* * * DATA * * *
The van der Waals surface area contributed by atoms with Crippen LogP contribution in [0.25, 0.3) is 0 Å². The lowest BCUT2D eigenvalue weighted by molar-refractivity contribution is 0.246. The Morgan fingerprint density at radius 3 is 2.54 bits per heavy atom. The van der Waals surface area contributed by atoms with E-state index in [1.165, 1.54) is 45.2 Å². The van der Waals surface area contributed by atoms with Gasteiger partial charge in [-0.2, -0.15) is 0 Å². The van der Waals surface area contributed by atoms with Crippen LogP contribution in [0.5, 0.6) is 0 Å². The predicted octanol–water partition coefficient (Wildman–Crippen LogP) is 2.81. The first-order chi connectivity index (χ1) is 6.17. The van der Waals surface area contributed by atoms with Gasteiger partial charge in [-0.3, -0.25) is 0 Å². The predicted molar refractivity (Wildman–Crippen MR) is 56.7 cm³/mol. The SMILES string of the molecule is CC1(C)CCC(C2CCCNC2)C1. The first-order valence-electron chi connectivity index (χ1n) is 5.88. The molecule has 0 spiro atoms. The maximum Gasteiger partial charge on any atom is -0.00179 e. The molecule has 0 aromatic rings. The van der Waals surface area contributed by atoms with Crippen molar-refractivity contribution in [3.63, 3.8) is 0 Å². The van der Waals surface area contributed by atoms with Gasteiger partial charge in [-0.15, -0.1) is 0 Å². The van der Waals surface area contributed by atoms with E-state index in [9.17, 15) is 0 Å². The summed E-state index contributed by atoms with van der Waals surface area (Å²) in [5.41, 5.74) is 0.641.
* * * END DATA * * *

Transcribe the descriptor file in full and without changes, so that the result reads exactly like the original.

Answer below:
The van der Waals surface area contributed by atoms with Crippen LogP contribution in [0.25, 0.3) is 0 Å². The lowest BCUT2D eigenvalue weighted by molar-refractivity contribution is 0.246. The Morgan fingerprint density at radius 3 is 2.54 bits per heavy atom. The van der Waals surface area contributed by atoms with E-state index in [1.165, 1.54) is 45.2 Å². The van der Waals surface area contributed by atoms with Gasteiger partial charge in [-0.2, -0.15) is 0 Å². The van der Waals surface area contributed by atoms with Crippen LogP contribution in [0.5, 0.6) is 0 Å². The predicted octanol–water partition coefficient (Wildman–Crippen LogP) is 2.81. The first-order chi connectivity index (χ1) is 6.17. The van der Waals surface area contributed by atoms with Gasteiger partial charge in [-0.3, -0.25) is 0 Å². The predicted molar refractivity (Wildman–Crippen MR) is 56.7 cm³/mol. The SMILES string of the molecule is CC1(C)CCC(C2CCCNC2)C1. The first-order valence-electron chi connectivity index (χ1n) is 5.88. The molecule has 0 spiro atoms. The maximum Gasteiger partial charge on any atom is -0.00179 e. The molecule has 0 aromatic rings. The van der Waals surface area contributed by atoms with Crippen molar-refractivity contribution in [3.63, 3.8) is 0 Å². The van der Waals surface area contributed by atoms with Gasteiger partial charge in [-0.15, -0.1) is 0 Å². The van der Waals surface area contributed by atoms with E-state index in [9.17, 15) is 0 Å². The summed E-state index contributed by atoms with van der Waals surface area (Å²) in [5.41, 5.74) is 0.641.